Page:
Home Care vs. Home Health


HomeCare vs HomeHealth blue house with a heart in the middle

For aging and homebound individuals, home is the best place to remain as functional and independent as possible, with the highest degree of security, comfort and dignity.

When individuals hear the words home care and home health, some mistakenly think the two are synonymous, however, home care and home health are distinct types of care. Home care is non-medical assistance emphasizing companionship while home health is a physician-ordered plan of care provided at home.

Homeland at Home is proud to now offer both, providing the communities we serve with a continuum of high quality care.

Let’s explore the differences further.

Home Care

Susan Minarik, RN, Executive Director of Homeland Hospice, HomeHealth & HomeCare stated, “Home care is supportive care. Caregivers provide assistance with the activities of daily living, such as preparing meals, running errands, light housekeeping, medication reminders, assisting with bathing and dressing, and providing transportation to doctor appointments. The goal is to improve our client’s quality of life while ensuring safety in the home.”

Homeland HomeCare only employs Certified Nursing Assistants (CNAs) who are managed by licensed nurses. With bonded and vested employees, we can ensure peace of mind and quality care 24 hours a day, seven days a week.

Recently, the Pennsylvania Department of Health issued a new regulation allowing home care aides to be trained to do additional tasks in the home setting. Minarik added, “The additional tasks taken on are a decision made by each agency. Homeland HomeCare is ahead of the game. As soon as we received word about this option we started educating our CNAs to become Direct Care Workers. They are trained on a per task/per visit basis.” Some of the additional care that can be provided include pic tube care, ostomy care, and medication administration.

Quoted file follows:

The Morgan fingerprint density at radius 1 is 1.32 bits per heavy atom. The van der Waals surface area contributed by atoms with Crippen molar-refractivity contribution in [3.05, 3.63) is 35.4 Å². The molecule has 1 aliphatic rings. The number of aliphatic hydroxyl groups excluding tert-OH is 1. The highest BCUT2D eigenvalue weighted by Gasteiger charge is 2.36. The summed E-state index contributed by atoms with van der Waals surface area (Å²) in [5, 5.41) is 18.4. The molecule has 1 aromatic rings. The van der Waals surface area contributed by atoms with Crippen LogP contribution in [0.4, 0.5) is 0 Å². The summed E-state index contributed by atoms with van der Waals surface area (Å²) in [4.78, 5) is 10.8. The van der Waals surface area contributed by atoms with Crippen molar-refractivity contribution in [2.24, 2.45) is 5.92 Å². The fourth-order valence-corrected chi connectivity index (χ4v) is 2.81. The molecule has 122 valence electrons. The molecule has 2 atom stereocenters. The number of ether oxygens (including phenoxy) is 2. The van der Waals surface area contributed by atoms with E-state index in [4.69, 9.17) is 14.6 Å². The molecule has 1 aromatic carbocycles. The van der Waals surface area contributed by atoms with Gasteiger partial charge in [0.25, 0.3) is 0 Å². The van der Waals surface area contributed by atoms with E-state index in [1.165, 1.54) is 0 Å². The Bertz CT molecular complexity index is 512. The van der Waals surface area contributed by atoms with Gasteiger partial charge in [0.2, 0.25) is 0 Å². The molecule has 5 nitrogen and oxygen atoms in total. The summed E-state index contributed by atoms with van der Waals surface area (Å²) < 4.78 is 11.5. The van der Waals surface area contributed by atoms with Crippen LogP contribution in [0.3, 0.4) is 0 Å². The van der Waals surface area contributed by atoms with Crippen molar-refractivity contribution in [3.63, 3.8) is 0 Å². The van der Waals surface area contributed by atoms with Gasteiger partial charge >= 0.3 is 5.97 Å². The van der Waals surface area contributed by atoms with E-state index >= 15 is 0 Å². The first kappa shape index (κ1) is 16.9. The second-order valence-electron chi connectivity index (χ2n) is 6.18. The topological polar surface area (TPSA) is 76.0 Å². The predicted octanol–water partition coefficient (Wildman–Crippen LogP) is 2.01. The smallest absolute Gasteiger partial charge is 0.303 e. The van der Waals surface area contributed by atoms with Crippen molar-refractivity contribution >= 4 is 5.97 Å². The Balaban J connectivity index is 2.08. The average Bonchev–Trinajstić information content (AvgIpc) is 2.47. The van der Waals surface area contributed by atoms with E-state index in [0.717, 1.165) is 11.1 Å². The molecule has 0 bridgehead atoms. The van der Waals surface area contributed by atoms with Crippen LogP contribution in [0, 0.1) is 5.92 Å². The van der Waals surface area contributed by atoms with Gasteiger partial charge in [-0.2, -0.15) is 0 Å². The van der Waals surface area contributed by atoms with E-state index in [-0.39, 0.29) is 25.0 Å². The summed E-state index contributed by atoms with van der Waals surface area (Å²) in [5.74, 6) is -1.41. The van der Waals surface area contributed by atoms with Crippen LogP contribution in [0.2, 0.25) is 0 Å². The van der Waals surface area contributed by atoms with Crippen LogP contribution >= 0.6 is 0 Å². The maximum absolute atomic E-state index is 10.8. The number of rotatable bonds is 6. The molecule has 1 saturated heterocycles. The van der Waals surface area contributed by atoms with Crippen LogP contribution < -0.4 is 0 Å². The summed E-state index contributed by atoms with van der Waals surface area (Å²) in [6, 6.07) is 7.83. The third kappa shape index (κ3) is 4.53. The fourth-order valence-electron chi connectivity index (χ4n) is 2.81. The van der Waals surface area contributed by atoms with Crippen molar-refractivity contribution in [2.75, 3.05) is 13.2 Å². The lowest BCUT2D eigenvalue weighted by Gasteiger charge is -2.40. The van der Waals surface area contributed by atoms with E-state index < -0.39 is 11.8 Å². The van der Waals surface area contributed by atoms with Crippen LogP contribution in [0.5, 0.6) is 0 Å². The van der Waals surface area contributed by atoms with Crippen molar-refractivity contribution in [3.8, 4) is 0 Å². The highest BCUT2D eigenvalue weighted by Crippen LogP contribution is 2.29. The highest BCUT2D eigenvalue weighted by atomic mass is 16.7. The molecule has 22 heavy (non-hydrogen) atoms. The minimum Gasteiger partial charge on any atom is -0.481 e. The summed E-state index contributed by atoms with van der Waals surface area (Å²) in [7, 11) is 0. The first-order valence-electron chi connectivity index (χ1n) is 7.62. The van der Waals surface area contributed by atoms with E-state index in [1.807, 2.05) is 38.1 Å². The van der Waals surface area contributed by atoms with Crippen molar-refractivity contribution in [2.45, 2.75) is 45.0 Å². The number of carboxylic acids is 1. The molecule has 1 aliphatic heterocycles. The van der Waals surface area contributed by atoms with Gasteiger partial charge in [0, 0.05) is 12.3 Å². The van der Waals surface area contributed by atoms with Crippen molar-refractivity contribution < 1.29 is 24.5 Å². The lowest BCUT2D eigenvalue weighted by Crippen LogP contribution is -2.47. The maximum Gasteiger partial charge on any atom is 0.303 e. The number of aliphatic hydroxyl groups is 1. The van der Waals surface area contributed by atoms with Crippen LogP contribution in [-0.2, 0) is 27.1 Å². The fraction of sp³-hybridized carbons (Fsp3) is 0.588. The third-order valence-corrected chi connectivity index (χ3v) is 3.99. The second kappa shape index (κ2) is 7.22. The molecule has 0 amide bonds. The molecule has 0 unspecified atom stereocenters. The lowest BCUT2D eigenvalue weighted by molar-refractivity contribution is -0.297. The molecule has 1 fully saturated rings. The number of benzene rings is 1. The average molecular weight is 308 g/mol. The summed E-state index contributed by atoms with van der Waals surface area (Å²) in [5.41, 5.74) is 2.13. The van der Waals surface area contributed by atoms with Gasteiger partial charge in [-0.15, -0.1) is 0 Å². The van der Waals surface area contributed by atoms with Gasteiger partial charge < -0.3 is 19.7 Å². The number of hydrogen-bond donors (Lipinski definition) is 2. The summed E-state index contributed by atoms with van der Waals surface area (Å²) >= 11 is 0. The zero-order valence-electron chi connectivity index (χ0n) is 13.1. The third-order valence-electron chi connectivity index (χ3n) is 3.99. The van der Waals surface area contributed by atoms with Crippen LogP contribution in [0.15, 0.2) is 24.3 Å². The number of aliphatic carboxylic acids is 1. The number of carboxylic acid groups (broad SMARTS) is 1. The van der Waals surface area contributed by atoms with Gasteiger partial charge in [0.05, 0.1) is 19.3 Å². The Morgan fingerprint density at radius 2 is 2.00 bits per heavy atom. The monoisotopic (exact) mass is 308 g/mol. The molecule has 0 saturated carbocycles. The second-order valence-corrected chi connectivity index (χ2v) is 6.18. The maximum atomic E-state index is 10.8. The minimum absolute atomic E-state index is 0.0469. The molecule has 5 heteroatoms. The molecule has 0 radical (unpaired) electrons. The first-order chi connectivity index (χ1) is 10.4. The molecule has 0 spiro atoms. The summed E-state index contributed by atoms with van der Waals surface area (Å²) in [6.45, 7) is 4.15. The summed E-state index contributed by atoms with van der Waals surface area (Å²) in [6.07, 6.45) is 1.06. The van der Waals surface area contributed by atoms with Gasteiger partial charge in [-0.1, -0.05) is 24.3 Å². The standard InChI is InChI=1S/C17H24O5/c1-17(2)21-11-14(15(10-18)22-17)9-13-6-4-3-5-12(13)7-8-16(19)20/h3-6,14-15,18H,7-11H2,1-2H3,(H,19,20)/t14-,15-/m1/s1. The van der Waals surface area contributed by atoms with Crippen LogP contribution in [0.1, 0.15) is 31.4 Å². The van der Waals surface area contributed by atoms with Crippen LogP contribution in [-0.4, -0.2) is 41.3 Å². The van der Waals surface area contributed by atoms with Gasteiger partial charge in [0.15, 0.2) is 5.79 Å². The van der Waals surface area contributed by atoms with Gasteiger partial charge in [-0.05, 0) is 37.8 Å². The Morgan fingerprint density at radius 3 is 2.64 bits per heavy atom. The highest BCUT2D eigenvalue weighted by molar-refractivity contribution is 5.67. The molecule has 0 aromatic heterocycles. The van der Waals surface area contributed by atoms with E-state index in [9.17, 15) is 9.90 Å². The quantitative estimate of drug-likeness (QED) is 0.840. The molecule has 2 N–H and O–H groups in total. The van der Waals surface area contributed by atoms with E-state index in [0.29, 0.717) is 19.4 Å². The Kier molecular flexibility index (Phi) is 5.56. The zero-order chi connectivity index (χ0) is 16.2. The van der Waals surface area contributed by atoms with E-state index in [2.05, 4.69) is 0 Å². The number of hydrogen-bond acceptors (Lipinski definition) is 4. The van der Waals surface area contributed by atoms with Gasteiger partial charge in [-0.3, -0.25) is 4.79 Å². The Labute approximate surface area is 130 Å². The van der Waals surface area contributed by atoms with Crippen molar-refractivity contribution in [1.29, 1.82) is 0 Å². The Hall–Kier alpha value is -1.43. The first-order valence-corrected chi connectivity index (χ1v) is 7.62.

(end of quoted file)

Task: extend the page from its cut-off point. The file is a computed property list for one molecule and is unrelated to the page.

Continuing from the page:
Home care is typically paid by the individual receiving care.

Home Health

Home health is ordered by a physician, typically after a hospital stay, an onset of a new diagnosis or an exacerbation of an existing illness. Lora Bierce RN, WCC, COS-C, Director of Homeland HomeHealth explained, “Home health care is monitored and implemented by a team of medical professionals including nurses, physical, occupational, and speech therapists, social workers and CNAs. Services are normally covered by Medicare or the individual’s private insurance.”

Homeland HomeHealth’s staff has expertise in wound care, cardiac care, fall prevention and rehabilitation services.

Bierce added, “Home health is a multi-disciplinary plan of care. Each patient is different and receives a specialized plan of care that fits their needs.”

Two home health programs will be added to Homeland at Home by the end of summer – palliative care and telehealth.

“Palliative care is a specialized medical treatment for individuals who have been diagnosed with a serious illness. We will have dedicated staff members cross-trained in both palliative and hospice care. So, if the need to transition patients to hospice arises, the patient will be able to have the same caregivers they’ve already come to know and trust,” remarked Bierce.

In addition, Homeland HomeHealth will be the first agency in the region to offer state-of-the-art telehealth monitors to its patients. Bierce added, “We are excited as this new service has the ability to reduce re-hospitalization by more than 20%.”

The Homeland Difference

In an age when for-profit senior care chains dominate the market, Homeland – a 501(c) non-profit organization – remains steadfast with a keen focus on our local communities while delivering a compassionate, comprehensive array of professional services throughout the region.